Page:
• Sunday, May 26, 2024
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Fixing constrains seen repositioning Nigeria’s 39.6m MSMEs

FG begins loan payment to manufacturers, MSMEs to bolster economy

Fixing Nigeria’s structural constraints around infrastructures and foreign exchange liquidity are some of the ways millions of small businesses can be repositioned to spur growth, according to an expert.

Speaking at the National Association of Small and Medium Enterprises business roundtable themed ‘MSMEs: The Catalyst for Nigeria’s Economic Rejuvenation and Growth,’ Muda Yusuf, chief executive officer at the Centre for the Promotion of Private Enterprise, noted that the mortality rate among small businesses is very high currently owing to the numerous economic headwinds in the country.

“These challenges include the structural constraints, especially around infrastructure, the naira exchange rate depreciation and the related liquidity crises in the foreign exchange market, and the galloping inflation among others,” he said.

According to him, MSMEs are the major sources of resilience that the Nigerian economy had long been reputed for amid numerous shocks.

He noted that small business operators in the country are currently going through another round of shocks inflicted by the subsidy removal and naira float policy.

He noted that the social outcomes of the reforms have been profound even though they were necessary.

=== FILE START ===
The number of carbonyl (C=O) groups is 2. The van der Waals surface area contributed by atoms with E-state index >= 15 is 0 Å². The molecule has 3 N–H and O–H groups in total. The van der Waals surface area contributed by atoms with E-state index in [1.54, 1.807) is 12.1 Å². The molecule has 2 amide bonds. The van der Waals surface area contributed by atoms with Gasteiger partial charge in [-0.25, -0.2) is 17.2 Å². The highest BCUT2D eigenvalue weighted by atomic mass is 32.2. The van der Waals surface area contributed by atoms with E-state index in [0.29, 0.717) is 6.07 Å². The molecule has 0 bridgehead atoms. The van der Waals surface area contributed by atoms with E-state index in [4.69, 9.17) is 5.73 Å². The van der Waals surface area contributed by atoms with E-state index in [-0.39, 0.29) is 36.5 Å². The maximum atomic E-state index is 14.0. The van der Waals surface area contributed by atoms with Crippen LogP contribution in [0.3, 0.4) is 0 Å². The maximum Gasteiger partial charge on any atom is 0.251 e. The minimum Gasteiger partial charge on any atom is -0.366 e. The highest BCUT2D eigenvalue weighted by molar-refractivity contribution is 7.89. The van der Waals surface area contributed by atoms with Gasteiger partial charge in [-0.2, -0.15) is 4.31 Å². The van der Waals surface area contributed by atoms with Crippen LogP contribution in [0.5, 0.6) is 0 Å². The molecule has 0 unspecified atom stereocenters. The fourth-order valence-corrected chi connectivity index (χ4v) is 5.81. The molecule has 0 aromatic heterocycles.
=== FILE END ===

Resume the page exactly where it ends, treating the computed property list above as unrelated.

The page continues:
“We have seen a significant surge in inflation across the broad spectrum of products, food and non-food, driven largely by sharp depreciation in the naira exchange rate and increases in energy costs,” he said.

“These have taken a huge toll on business sustainability, profit margins, job retention, and capacity of small businesses to service their loans,” he explained.

Read also: FG partners Wema Bank to lift 2m youths, 1m MSMEs

He called for the need to stem the tide of deindustrialisation in the Nigerian economy, saying many factory premises have been converted to event centres, warehouses and supermarkets following their collapse.

“Many of our industrial estates have become a shadow of what they used to be. This is evident in industrial estates in Ilupeju, Ogba, Ikeja, Sango-Ota, Agbara, and many other parts of the country in the eastern or northern part is not different.”

“It is therefore imperative to take urgent steps to stem the tide of deindustrialization if we must curb the growing unemployment and the increasing import dependence of our economy.”

According to him, some of the factors responsible for the deindustrialisation include; the influx of cheap and substandard products into the country that creates unfair competition for our domestically produced goods, foreign exchange scarcity, poor power supply, high energy, gas and diesel costs and multiple taxation imposed by numerous government parastatals and agencies among others.

He urged the federal government to address the systemic issues of infrastructural gaps as a matter of utmost priority, noting that immediate focus should be on electricity supply and logistics.

“Unless we have these two critical infrastructures in place, it will be very difficult to ensure a competitive industrial sector and to make possible the transformation of the sector.”

Also, he called on the government to fix foreign exchange liquidity and currency depreciation issues. He added that the removal of multiple taxation and tax exemption for MSMEs operators with turnover of N50 billion and below will also help in boosting MSMEs productivity.